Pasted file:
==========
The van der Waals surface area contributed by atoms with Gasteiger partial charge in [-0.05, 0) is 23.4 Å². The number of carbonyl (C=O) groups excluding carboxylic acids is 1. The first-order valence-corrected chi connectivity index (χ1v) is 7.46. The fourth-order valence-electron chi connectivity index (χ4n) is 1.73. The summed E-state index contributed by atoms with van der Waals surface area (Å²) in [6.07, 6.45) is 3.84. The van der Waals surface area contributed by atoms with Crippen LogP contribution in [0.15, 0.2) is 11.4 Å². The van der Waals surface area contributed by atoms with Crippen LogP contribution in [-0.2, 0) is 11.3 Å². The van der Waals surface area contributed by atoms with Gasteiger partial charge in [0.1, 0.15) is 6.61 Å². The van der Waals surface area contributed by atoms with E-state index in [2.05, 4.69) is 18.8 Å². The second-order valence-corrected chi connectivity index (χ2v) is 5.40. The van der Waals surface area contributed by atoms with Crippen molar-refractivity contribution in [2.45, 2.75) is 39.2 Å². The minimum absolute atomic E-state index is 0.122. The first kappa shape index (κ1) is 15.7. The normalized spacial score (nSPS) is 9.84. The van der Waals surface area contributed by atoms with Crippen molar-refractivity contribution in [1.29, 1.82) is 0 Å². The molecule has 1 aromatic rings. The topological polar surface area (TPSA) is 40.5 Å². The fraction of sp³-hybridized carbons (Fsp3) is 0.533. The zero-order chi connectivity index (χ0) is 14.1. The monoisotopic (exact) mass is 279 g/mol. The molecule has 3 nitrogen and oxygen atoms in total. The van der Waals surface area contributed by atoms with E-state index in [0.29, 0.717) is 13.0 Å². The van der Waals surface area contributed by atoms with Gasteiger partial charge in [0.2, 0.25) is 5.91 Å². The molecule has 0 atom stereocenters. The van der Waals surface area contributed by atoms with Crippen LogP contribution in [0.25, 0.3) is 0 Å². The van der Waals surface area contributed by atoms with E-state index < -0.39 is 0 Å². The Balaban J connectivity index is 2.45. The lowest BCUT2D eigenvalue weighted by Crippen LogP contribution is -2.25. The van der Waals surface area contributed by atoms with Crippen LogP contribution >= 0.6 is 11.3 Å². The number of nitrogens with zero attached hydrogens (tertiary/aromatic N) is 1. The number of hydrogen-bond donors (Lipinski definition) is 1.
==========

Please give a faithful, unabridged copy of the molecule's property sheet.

The van der Waals surface area contributed by atoms with Gasteiger partial charge in [-0.05, 0) is 23.4 Å². The number of carbonyl (C=O) groups excluding carboxylic acids is 1. The first-order valence-corrected chi connectivity index (χ1v) is 7.46. The fourth-order valence-electron chi connectivity index (χ4n) is 1.73. The summed E-state index contributed by atoms with van der Waals surface area (Å²) in [6.07, 6.45) is 3.84. The van der Waals surface area contributed by atoms with Crippen LogP contribution in [0.15, 0.2) is 11.4 Å². The van der Waals surface area contributed by atoms with Crippen LogP contribution in [-0.2, 0) is 11.3 Å². The van der Waals surface area contributed by atoms with Gasteiger partial charge in [0.1, 0.15) is 6.61 Å². The van der Waals surface area contributed by atoms with E-state index in [2.05, 4.69) is 18.8 Å². The second-order valence-corrected chi connectivity index (χ2v) is 5.40. The van der Waals surface area contributed by atoms with Crippen molar-refractivity contribution in [2.45, 2.75) is 39.2 Å². The minimum absolute atomic E-state index is 0.122. The first kappa shape index (κ1) is 15.7. The normalized spacial score (nSPS) is 9.84. The van der Waals surface area contributed by atoms with Crippen molar-refractivity contribution in [1.29, 1.82) is 0 Å². The molecule has 1 aromatic rings. The topological polar surface area (TPSA) is 40.5 Å². The fraction of sp³-hybridized carbons (Fsp3) is 0.533. The zero-order chi connectivity index (χ0) is 14.1. The monoisotopic (exact) mass is 279 g/mol. The molecule has 3 nitrogen and oxygen atoms in total. The van der Waals surface area contributed by atoms with E-state index in [0.29, 0.717) is 13.0 Å². The van der Waals surface area contributed by atoms with Gasteiger partial charge in [0.2, 0.25) is 5.91 Å². The molecule has 0 atom stereocenters. The van der Waals surface area contributed by atoms with Crippen LogP contribution in [0.25, 0.3) is 0 Å². The van der Waals surface area contributed by atoms with E-state index < -0.39 is 0 Å². The Balaban J connectivity index is 2.45. The lowest BCUT2D eigenvalue weighted by Crippen LogP contribution is -2.25. The van der Waals surface area contributed by atoms with Crippen LogP contribution >= 0.6 is 11.3 Å². The number of nitrogens with zero attached hydrogens (tertiary/aromatic N) is 1. The number of hydrogen-bond donors (Lipinski definition) is 1.